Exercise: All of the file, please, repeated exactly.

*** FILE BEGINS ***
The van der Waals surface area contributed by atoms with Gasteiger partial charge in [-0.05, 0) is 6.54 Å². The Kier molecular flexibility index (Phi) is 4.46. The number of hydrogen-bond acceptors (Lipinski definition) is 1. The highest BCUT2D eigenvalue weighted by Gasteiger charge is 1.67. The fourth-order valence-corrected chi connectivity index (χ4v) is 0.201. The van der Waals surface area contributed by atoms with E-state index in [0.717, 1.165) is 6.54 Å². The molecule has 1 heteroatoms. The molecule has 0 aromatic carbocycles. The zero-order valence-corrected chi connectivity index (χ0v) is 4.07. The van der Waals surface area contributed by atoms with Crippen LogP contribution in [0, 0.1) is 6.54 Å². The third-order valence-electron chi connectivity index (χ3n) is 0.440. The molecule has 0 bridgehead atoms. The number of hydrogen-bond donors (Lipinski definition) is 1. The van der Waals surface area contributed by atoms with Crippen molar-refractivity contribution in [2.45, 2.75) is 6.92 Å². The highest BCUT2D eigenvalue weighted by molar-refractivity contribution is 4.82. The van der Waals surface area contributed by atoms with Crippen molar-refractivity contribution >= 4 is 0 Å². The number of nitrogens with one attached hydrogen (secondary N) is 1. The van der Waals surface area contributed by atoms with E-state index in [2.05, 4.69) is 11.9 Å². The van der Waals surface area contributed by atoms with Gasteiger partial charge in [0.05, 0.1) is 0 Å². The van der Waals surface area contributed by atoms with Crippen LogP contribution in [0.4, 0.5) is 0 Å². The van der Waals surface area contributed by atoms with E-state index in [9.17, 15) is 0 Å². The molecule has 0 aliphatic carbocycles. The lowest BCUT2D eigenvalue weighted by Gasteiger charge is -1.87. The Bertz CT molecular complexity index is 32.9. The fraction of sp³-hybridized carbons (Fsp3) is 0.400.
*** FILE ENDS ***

The van der Waals surface area contributed by atoms with Gasteiger partial charge in [-0.05, 0) is 6.54 Å². The Kier molecular flexibility index (Phi) is 4.46. The number of hydrogen-bond acceptors (Lipinski definition) is 1. The highest BCUT2D eigenvalue weighted by Gasteiger charge is 1.67. The fourth-order valence-corrected chi connectivity index (χ4v) is 0.201. The van der Waals surface area contributed by atoms with E-state index in [0.717, 1.165) is 6.54 Å². The molecule has 1 heteroatoms. The molecule has 0 aromatic carbocycles. The zero-order valence-corrected chi connectivity index (χ0v) is 4.07. The van der Waals surface area contributed by atoms with Crippen LogP contribution in [0, 0.1) is 6.54 Å². The third-order valence-electron chi connectivity index (χ3n) is 0.440. The molecule has 0 bridgehead atoms. The number of hydrogen-bond donors (Lipinski definition) is 1. The van der Waals surface area contributed by atoms with Crippen molar-refractivity contribution in [2.45, 2.75) is 6.92 Å². The highest BCUT2D eigenvalue weighted by molar-refractivity contribution is 4.82. The van der Waals surface area contributed by atoms with Crippen molar-refractivity contribution >= 4 is 0 Å². The number of nitrogens with one attached hydrogen (secondary N) is 1. The van der Waals surface area contributed by atoms with E-state index in [2.05, 4.69) is 11.9 Å². The van der Waals surface area contributed by atoms with Gasteiger partial charge in [0.05, 0.1) is 0 Å². The van der Waals surface area contributed by atoms with Crippen LogP contribution in [0.4, 0.5) is 0 Å². The van der Waals surface area contributed by atoms with E-state index in [9.17, 15) is 0 Å². The molecule has 0 aliphatic carbocycles. The lowest BCUT2D eigenvalue weighted by Gasteiger charge is -1.87. The Bertz CT molecular complexity index is 32.9. The fraction of sp³-hybridized carbons (Fsp3) is 0.400.